Point is, aging is a crucial part of DIY in so many cases. After my lemon cookie incident I started researching and although I can’t remember where I read it, I did read kind of a guideline once and I’ve sorta stuck with it.
Candy and Fruit needs the least amount of steep time. Anywhere from overnight to 3 days.
Custards, creams and bakery 1-2 weeks
Tobaccos, coffees and some others (but especially tobacco) anywhere from a month to two months.
So if you make a primarily candy or fruit mix, your expected steep time needed will be short…a few days. But if you add creams/bakery/tobacco, those flavors’ needed steep time should be what you go by to get a true steep and development of the flavor.
Right now, although I do somewhat go by this rule, I often vape my liquids before they’ve fully steeped because I do a lot of the same flavors and know what to expect in terms of how something tastes after 4-5 days to how it will taste in 2 weeks.
I couldn’t agree more. I use some apple and pear this way too. Another I find especially good for this is TPA Dragonfruit. You can add a goodly amount of it before it starts to make a mix taste like dragon fruit, although I would say when experimenting to start off at 2% and work your way up. I’ve made some great mixes with as much as 5-6% TPA Dragonfruit and not really noticed it’s taste as much as how it adds some depth to a mix. I’ve only ever had TPA and CAP dragon fruit so I don’t know about other vendors, but the Capella version is quite pungent and I don’t use it this way. It’s in a class by itself.
I bought a Strawberry Cheesecake from a vape shop in Indy after getting used to my local vape shops flavors. The Strawberry Cheesecake had almost no flavor. So into the cupboad it went. A month later I tried it again. Still no flavor. The cheesecake was slightly there. But definitely no strawberry. So I added some FA Strawberry to it. I put it away and never thought about it again for another month. I just put it in my Crown tank this morning and damn it’s good. The cheesecake is even coming through a lot more now. Maybe they didn’t steep it at all. It has turned a dark golden color. I am actually going to be bummed when it’s gone.
I want to kind of revive this discussion for a moment. After giving it some thought, I think @LordVapor had a good question and there’s a good case for the database including Recommended Steep Time as part of flavor reviewing. Take just one flavor for example (this could work with most anything) … CAP VC v1. Anyone who has used this flavor understands that it changes fairly dramatically from the time of mix up through about 1 month after mixing. It will strengthen, smooth out, gain creaminess, and has a very unique and enjoyable quality once it’s reached about the third week. Of course we also know the amount to which this is noticeable also depends on what else it’s mixed with and the quantity used. But, can you agree that as a rule of thumb it matures at the 3 week mark?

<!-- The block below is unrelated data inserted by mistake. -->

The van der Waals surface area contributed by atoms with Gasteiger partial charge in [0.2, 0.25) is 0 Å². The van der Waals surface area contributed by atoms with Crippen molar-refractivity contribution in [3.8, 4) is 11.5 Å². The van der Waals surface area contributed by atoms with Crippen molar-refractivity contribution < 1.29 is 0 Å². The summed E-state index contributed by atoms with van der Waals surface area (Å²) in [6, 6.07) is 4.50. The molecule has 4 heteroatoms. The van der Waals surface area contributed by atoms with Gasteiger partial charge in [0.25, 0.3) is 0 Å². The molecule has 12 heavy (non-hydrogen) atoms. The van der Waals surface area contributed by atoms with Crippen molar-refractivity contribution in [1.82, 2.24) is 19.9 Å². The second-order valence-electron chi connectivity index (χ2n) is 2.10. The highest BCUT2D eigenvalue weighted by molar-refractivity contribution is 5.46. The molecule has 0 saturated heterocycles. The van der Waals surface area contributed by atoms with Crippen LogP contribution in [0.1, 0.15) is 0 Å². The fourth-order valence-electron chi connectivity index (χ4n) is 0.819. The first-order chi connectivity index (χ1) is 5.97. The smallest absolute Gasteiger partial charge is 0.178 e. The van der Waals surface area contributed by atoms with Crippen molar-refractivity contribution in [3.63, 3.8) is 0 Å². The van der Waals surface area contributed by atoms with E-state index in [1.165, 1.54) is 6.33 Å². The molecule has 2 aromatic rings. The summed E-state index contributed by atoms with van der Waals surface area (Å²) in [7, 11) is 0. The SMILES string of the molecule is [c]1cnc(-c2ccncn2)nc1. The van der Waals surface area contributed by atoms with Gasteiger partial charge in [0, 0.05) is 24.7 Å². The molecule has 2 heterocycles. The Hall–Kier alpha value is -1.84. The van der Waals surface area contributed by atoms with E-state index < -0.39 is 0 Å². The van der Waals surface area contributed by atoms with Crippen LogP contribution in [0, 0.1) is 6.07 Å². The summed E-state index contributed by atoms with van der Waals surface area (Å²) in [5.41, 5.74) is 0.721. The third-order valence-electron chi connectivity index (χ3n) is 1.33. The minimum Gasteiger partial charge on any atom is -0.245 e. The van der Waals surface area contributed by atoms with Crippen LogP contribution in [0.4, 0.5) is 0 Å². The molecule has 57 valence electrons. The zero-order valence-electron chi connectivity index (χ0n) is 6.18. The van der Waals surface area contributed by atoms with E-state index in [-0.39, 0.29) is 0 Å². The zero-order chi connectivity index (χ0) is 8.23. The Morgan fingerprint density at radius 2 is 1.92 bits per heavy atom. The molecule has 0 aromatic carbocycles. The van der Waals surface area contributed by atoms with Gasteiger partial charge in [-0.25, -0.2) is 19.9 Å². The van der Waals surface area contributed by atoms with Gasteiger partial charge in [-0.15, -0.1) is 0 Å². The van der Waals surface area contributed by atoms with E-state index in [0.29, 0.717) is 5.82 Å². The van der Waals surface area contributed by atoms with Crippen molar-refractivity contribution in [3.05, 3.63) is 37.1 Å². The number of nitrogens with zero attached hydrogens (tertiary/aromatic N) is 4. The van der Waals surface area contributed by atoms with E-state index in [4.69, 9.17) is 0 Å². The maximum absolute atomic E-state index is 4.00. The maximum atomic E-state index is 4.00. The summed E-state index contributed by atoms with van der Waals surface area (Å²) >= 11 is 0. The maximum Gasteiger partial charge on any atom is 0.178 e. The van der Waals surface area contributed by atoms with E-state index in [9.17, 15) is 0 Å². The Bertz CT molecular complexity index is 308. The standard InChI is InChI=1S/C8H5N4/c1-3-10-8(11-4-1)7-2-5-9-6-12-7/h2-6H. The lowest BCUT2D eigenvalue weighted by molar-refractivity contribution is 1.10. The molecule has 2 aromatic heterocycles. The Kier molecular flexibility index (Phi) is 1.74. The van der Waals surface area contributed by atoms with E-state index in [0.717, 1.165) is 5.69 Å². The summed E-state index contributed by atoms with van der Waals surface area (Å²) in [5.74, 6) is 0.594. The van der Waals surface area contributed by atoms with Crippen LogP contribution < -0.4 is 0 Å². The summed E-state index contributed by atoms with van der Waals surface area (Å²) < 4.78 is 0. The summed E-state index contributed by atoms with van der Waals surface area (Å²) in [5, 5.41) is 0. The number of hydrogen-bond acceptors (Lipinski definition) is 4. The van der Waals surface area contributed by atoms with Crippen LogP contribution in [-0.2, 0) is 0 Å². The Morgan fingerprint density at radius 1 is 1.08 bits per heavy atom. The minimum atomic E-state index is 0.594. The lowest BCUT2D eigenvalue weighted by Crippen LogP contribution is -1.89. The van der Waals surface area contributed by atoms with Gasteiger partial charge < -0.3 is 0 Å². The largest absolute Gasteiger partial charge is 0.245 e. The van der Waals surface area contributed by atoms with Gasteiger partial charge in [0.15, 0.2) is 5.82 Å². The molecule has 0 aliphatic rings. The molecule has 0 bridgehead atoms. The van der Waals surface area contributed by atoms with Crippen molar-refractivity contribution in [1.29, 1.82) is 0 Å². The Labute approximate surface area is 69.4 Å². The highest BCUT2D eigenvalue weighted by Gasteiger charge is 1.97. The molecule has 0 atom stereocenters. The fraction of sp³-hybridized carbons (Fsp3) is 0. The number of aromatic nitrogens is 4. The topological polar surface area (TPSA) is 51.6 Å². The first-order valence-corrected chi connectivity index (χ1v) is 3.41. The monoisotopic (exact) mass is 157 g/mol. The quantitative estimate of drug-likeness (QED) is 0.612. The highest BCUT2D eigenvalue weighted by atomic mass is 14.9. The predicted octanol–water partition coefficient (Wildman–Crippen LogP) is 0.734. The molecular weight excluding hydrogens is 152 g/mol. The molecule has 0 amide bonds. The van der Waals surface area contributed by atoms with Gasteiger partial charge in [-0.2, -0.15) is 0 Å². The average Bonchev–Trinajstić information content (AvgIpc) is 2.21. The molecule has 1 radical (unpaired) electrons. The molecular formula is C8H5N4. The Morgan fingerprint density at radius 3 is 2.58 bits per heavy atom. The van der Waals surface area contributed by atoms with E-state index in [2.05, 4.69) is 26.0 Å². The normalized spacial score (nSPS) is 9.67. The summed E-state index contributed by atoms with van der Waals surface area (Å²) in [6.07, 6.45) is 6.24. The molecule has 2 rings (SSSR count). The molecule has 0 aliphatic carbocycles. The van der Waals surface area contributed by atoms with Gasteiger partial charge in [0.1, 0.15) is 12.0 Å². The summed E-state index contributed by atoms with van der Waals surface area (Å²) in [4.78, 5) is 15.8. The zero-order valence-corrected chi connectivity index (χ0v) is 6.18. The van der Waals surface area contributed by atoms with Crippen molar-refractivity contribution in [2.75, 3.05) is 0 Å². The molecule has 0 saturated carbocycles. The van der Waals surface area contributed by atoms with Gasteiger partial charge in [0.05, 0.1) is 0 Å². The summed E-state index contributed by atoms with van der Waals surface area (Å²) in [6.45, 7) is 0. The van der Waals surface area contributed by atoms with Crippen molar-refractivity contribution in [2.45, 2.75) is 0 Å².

Let’s look at another flavor…TPA Strawberry (Ripe). I don’t find that it changes much at all after mixing. In fact (depending on what it’s mixed with) I find it a shake-n-vape worthy flavoring.
In my view there is a difference between the results of aging that are desirable for marrying flavors and the need to steep due to the properties of the individual flavors in a mix. And that’s where I feel having a grading system in the flavor reviews would be helpful. Just as an example, if there was a place in the flavor stash for users to choose recommended steep time for flavors, say something like: zero, 3 days, 7 days, 10 days, 14 days, 21 days 30 days - that data could be delivered much the same as the quantitative data derived from the recipes where it shows minimum, maximum and median, only it could show steep time instead, perhaps an average. So if I never used CAP VC v1 I could look up the flavor and see it has a 3 week recommended steep time.
I feel if this were a feature available it would be used tremendously and people would get better results from their experiments.
In my original questions here, that was what I was getting at. I guess I didn’t explain it as eloquently as you did. I understood that flavors needed time to marry together, and depending on the flavors used this time would surely vary.
But now with more experience under my belt. Wait, I think I’m wearing a belt. I can’t see it? Hmm. Anyway, I now know with certain flavors, when I use them in a mix, it is going to need to steep according to the flavor in the recipe requiring the longest steep time. This was what I was asking in my first post here.
And now that I have gotten to know a lot of you, I realize this is all a bit of trial and error for everyone here. Even for the pros. Because this just hasn’t been around long enough for anyone here to have all the answers. But all of you know enough about certain flavors that you instinctively allow a certain amount of time based on the flavors used, regardless of the recipe.
That was the info I was wanting when I started this. I think if we all put our heads together, a really good database can be established for individual flavors with recommended single flavor steep time. So that way someone new like I was can take the longest required steep time and have a better guess as to how long a recipe is going to need to steep before we mix.
My purpose for asking was I had no vapable juice. Everything I was making was needing to steep. And not knowing that, I was making juice that I was unsure if it was good, or if I just didn’t know what I was doing, or if a steep was going to make it better. So knowing what to expect before mixing would have come in really handy at the time, and I could have made better informed decisions when putting recipes together.
Now ya made me write another book lol.
Oh hey! there’s my belt.
An option under our flavor stash?..
Pretty good idea - How about a field under each flavor in the stash, “Typical steeping time” - Also a field for steeping time in the recipe?